Your HCP will conduct a hearing test to identify your specific hearing challenges. The resulting audiogram will visualize what ranges and tones you can hear well and which ones you struggle with. HCPs then specially program hearing aids to fill in the decibel ranges and pitches that you can’t hear on your own.

“Today's hearing aids are technological wonders,” Dr. Tedeschi says. “We can frequency-shape the output of the hearing aid to match your hearing loss.” This is called frequency-specific amplification. Additional signal-processing technologies allow more refinements, like making loud sounds softer and softer sounds louder, so that all sounds are within your unique “dynamic range” of hearing. But programming is not a “one-and-done” situation.

“As your hearing changes over years, your hearing aids can be reprogrammed to match,” Dr. Tedeschi adds. “They're completely flexible in matching your hearing loss not only today, but what your hearing may be in the future.”

Hearing aids CAN'T replace a cochlear implant or other surgical intervention

While hearing aids and cochlear implants both help people with impaired hearing, they aren’t interchangeable. Hearing aids are generally for people who have mild to severe hearing loss, while cochlear implants are for individuals who have severe to severely profound hearing loss, including those who are deaf. These implantable devices bring hearing loss back to a mild-to-moderate hearing loss level.

Dr. Tedeschi notes that cochlear implant technology has greatly improved, even in the past decade. “We now have implants that can amplify more frequencies than in the past,” he says. Historically, cochlear implants were just for children, but today they’re a treatment option for any age.

A cochlear implant is a surgically implantable device with an external processor. The external microphone and speech processor is worn behind the ear—similar to a behind-the-ear hearing aid—along with a transmitter that sits above the ear, attached to the skull. The internal device involves a receiver and stimulator that’s implanted beneath the skin; together with the transmitter, this part of the device receives signals from the speech processor, transmitting them into electrical signals. These signals travel along an electrode that is threaded into the cochlea, where a number of nodes stimulate the auditory nerve and send signals to the brain.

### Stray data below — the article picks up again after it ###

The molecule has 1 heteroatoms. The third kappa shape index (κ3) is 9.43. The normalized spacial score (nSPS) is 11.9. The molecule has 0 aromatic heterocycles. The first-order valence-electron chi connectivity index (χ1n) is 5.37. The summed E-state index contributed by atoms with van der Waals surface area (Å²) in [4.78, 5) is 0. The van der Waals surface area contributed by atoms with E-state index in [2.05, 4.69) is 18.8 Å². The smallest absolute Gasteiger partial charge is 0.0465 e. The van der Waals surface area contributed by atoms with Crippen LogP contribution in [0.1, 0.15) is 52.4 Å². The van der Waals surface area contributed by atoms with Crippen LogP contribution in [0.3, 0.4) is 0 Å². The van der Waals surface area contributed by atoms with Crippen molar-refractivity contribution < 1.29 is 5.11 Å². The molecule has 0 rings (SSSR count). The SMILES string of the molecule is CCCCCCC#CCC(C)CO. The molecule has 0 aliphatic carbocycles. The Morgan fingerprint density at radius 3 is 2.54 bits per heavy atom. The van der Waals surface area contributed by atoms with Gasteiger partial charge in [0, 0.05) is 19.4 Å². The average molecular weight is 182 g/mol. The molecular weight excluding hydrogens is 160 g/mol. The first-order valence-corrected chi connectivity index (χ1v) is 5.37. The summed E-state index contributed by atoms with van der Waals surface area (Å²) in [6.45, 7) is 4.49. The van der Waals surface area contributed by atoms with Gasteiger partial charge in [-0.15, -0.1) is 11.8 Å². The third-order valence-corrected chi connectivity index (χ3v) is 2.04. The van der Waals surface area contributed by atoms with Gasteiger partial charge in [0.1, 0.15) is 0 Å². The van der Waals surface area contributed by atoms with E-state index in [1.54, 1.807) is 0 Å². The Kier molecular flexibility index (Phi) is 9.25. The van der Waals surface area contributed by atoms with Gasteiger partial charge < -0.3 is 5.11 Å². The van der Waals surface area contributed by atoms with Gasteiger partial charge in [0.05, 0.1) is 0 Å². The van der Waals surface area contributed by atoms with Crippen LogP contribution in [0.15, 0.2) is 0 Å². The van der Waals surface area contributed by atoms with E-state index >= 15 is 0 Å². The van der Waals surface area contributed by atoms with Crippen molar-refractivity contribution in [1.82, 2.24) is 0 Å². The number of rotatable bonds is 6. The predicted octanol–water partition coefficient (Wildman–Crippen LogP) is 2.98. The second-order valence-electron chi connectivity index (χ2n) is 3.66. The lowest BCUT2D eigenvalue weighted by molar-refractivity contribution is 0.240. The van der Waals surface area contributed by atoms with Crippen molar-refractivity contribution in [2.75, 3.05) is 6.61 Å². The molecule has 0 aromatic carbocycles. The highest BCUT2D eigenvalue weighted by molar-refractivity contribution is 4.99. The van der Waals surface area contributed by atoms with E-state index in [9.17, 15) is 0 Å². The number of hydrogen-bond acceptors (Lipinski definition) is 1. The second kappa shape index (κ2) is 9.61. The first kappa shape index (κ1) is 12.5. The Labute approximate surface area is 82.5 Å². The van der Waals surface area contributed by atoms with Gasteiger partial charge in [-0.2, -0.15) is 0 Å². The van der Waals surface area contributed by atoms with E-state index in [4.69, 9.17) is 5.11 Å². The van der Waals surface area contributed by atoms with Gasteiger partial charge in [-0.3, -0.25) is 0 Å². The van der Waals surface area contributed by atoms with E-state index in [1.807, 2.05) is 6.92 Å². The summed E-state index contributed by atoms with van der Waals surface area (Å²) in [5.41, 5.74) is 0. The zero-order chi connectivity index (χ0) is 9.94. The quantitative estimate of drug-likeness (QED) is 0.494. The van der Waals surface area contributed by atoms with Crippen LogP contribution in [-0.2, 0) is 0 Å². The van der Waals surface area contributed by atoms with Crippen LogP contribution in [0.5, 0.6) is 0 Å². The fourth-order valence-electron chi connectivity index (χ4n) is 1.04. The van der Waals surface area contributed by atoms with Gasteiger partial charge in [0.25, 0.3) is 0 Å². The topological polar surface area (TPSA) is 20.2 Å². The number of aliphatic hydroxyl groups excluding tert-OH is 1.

Together, all the parts of this device bypass the damaged part of the ear—whether that’s the eardrum, ossicles and/or damaged hair cells in the cochlea—sending an electrical sound signal through the auditory nerve, directly to the brain.

A surgeon, typically an otologist, would implant the device, while an audiologist would tune the device to the individual’s hearing loss and work with them to get the best result. Like hearing aids, there is an adjustment period after getting a cochlear implant, and it typically requires working with a speech-language pathologist alongside your audiologist. 

Hearing aids CAN be programmed to adjust to different environments

friends at a restaurant

Today’s hearing aids have advanced features that help the wearer adapt to a wide variety of noise environments. Dr. Tedeschi highlights some of the most popular hearing aid technology that can be personalized to your lifestyle and hearing needs.

Hearing aids can be programmed to match your specific hearing loss frequency—meaning the hearing aids will automatically amplify the parts of the hearing range that you struggle with.

“As we have hearing loss at different frequencies, we can program the hearing aids so that each frequency gets a different amount of amplification, so that we can mirror with the hearing aids what you have lost,” Dr. Tedeschi says.

Miracle-Ear hearing aids are equipped with speech and noise signal processing. This means that, as someone near you begins talking, your hearing aid will automatically start to reduce background noise so that the speech levels come in more clearly. 

With a feature called directionality, your hearing aid can separate speech from noise in different locations as you move your head or move around a room. Unlike hearing aids of the past, today’s technology offers automatic directionality, so your hearing aid will automatically pick up where a speech signal is coming from and reduce noise from other sources. 

You need different hearing aid settings in different environments. That’s why Miracle-Ear hearing aids allow you to create up to four presets for your most-used environments.

Using a smartphone app, “I can program my hearing aids so that, whenever I go into this specific place … my hearing aid will change its configuration to help me hear the clearest in that situation,” Dr. Tedeschi says. “I can just pull my phone out and hit, say, the restaurant setting on my phone, and the app will change my hearing aid configuration to allow me to hear much better in a restaurant.”